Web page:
Goa

Goa is India's smallest state by area and the fourth smallest by population. It is bounded by the state of Maharashtra to the north, and by Karnataka to the east and south, while the Arabian Sea forms its western coast.

Panaji is the state's capital, while Vasco da Gama is the largest city. The historic city of Margao still exhibits the influence of Portuguese culture, who first landed in the early 16th century as merchants, and conquered it soon thereafter. The Portuguese overseas territory existed for about 450 years, until it was annexed by India in 1961.

Renowned for its beaches, places of worship and world heritage architecture, Goa is visited by large numbers of international and domestic tourists each year. It also has rich flora and fauna, owing to its location on the Western Ghats range, which is classified as a biodiversity hotspot.

Goa has two main tourist seasons: winter and summer. In the winter time, tourists from abroad (mainly Europe) come to Goa to enjoy the splendid climate. In the summer time (which, in Goa, is the rainy season), tourists from across India come to spend the holidays. Tourism is generally focused on the coastal areas of Goa, with decreased tourist activity inland. In 2004, there were more than 2 million tourists reported to have visited Goa, 400,000 of which were from abroad.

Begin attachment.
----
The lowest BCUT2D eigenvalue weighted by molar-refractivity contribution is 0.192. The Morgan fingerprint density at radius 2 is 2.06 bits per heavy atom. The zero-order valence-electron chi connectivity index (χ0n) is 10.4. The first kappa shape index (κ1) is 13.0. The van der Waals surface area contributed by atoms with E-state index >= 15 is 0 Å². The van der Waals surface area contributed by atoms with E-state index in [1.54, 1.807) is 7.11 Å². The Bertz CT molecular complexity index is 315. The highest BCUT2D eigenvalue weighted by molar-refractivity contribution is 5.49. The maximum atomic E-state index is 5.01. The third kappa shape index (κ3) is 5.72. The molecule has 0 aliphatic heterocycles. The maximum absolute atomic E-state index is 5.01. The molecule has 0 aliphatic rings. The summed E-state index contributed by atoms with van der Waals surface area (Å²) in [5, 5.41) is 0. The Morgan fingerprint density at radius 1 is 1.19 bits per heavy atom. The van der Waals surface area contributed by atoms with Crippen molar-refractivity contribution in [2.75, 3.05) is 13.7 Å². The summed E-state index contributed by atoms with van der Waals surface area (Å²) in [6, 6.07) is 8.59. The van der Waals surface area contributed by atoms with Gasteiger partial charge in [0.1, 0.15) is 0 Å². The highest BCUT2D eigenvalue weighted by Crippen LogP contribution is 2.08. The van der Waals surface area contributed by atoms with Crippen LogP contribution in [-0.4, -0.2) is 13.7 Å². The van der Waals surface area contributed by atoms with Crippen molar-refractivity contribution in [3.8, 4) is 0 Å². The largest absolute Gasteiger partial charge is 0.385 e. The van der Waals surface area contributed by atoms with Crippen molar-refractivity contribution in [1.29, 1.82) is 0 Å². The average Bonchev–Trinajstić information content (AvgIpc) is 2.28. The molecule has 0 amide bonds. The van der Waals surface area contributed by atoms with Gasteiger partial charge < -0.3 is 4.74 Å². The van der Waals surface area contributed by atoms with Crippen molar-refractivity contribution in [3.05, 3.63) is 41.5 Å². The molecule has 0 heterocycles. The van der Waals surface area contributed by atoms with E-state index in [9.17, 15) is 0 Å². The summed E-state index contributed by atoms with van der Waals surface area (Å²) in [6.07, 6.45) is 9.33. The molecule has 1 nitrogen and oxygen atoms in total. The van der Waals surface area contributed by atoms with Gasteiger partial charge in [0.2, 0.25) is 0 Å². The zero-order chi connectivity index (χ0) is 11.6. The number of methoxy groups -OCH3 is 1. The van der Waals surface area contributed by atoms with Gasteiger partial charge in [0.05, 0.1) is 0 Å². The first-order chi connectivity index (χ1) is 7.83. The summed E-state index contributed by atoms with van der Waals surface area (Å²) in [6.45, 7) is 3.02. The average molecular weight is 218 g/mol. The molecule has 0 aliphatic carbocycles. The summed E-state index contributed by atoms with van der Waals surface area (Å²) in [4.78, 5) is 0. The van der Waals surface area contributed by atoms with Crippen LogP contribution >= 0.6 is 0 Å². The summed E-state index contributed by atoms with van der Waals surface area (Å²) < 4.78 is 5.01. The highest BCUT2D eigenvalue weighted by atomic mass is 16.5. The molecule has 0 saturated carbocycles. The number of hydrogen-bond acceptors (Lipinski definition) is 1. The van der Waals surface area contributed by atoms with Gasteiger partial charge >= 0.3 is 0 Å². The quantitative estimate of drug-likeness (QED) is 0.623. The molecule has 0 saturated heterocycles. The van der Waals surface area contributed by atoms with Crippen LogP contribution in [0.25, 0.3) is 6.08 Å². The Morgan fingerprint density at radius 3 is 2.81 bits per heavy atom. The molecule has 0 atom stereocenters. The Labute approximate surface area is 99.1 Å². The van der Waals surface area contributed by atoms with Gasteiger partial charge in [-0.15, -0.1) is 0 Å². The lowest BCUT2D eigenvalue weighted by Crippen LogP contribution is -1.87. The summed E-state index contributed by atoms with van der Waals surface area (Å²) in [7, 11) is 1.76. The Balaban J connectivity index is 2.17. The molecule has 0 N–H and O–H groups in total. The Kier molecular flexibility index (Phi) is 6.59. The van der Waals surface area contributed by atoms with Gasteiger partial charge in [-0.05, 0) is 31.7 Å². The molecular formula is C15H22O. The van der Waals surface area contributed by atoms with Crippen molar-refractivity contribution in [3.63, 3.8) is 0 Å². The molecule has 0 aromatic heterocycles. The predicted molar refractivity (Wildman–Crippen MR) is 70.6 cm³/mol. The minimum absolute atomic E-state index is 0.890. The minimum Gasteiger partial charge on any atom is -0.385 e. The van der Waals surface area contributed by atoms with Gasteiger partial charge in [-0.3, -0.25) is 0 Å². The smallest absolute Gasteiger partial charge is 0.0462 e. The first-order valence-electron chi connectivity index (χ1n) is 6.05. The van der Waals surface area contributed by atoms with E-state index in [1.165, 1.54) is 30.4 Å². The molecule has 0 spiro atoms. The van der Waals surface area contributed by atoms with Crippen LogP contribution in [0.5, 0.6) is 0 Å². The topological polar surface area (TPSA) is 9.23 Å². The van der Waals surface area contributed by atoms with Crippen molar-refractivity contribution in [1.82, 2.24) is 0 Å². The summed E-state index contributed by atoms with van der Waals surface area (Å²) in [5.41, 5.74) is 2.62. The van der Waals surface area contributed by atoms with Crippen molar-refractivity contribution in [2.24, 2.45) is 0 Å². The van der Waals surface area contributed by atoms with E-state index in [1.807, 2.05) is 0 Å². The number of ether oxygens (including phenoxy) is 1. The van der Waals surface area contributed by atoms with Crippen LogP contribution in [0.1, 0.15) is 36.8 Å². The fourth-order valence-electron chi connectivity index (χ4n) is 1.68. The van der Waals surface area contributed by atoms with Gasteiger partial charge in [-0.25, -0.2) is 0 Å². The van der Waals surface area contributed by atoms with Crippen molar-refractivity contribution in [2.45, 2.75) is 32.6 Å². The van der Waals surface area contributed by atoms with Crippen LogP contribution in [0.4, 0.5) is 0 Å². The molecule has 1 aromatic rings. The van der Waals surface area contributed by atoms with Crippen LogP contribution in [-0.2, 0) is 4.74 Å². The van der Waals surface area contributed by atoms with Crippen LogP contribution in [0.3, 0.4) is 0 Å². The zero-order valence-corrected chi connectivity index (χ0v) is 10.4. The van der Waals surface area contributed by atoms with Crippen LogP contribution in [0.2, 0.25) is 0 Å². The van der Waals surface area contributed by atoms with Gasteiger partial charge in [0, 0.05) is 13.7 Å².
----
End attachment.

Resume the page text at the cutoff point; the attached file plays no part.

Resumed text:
In many parts of Goa, mansions constructed in the Indo-Portuguese style architecture still stand, though in some villages, most of them are in a dilapidated condition. Fontainhas in Panaji has been declared a cultural quarter, showcasing the life, architecture and culture of Goa. Some influences from the Portuguese era are visible in some of Goa's temples, notably the Mangueshi Temple and the Mahalasa Temple, although after 1961, many of these were demolished and reconstructed in the indigenous Indian style.